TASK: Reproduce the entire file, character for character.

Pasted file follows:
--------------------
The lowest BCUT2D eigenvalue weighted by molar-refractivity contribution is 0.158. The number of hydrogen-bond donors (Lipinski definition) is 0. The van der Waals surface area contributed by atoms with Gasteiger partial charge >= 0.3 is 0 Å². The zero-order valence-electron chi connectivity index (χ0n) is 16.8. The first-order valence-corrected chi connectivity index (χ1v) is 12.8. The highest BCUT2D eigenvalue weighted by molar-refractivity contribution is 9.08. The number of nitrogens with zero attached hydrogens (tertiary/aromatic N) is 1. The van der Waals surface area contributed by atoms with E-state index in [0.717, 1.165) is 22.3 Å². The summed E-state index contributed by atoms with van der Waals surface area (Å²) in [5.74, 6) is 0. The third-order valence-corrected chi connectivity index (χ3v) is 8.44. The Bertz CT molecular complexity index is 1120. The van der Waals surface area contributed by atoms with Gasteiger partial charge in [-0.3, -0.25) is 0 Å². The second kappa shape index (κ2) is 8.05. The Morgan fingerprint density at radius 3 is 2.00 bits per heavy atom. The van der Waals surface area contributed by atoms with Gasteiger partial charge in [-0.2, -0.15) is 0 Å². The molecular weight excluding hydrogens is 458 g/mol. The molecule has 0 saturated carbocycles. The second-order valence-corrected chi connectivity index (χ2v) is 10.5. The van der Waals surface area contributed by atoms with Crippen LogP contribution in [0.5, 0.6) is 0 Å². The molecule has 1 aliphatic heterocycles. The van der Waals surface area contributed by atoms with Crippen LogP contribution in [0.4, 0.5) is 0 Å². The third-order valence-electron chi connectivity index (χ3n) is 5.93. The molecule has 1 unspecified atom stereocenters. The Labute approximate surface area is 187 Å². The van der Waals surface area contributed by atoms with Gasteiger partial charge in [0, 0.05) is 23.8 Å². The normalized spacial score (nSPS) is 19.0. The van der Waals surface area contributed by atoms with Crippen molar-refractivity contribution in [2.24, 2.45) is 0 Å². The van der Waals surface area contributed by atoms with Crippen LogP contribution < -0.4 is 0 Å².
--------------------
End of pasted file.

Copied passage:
The lowest BCUT2D eigenvalue weighted by molar-refractivity contribution is 0.158. The number of hydrogen-bond donors (Lipinski definition) is 0. The van der Waals surface area contributed by atoms with Gasteiger partial charge >= 0.3 is 0 Å². The zero-order valence-electron chi connectivity index (χ0n) is 16.8. The first-order valence-corrected chi connectivity index (χ1v) is 12.8. The highest BCUT2D eigenvalue weighted by molar-refractivity contribution is 9.08. The number of nitrogens with zero attached hydrogens (tertiary/aromatic N) is 1. The van der Waals surface area contributed by atoms with E-state index in [0.717, 1.165) is 22.3 Å². The summed E-state index contributed by atoms with van der Waals surface area (Å²) in [5.74, 6) is 0. The third-order valence-corrected chi connectivity index (χ3v) is 8.44. The Bertz CT molecular complexity index is 1120. The van der Waals surface area contributed by atoms with Gasteiger partial charge in [-0.3, -0.25) is 0 Å². The second kappa shape index (κ2) is 8.05. The Morgan fingerprint density at radius 3 is 2.00 bits per heavy atom. The van der Waals surface area contributed by atoms with Gasteiger partial charge in [-0.2, -0.15) is 0 Å². The molecular weight excluding hydrogens is 458 g/mol. The molecule has 0 saturated carbocycles. The second-order valence-corrected chi connectivity index (χ2v) is 10.5. The van der Waals surface area contributed by atoms with Crippen LogP contribution in [0.5, 0.6) is 0 Å². The molecule has 1 aliphatic heterocycles. The van der Waals surface area contributed by atoms with Crippen LogP contribution in [0.4, 0.5) is 0 Å². The third-order valence-electron chi connectivity index (χ3n) is 5.93. The molecule has 1 unspecified atom stereocenters. The Labute approximate surface area is 187 Å². The van der Waals surface area contributed by atoms with Gasteiger partial charge in [0, 0.05) is 23.8 Å². The normalized spacial score (nSPS) is 19.0. The van der Waals surface area contributed by atoms with Crippen molar-refractivity contribution in [2.24, 2.45) is 0 Å². The van der Waals surface area contributed by atoms with Crippen LogP contribution < -0.4 is 0 Å².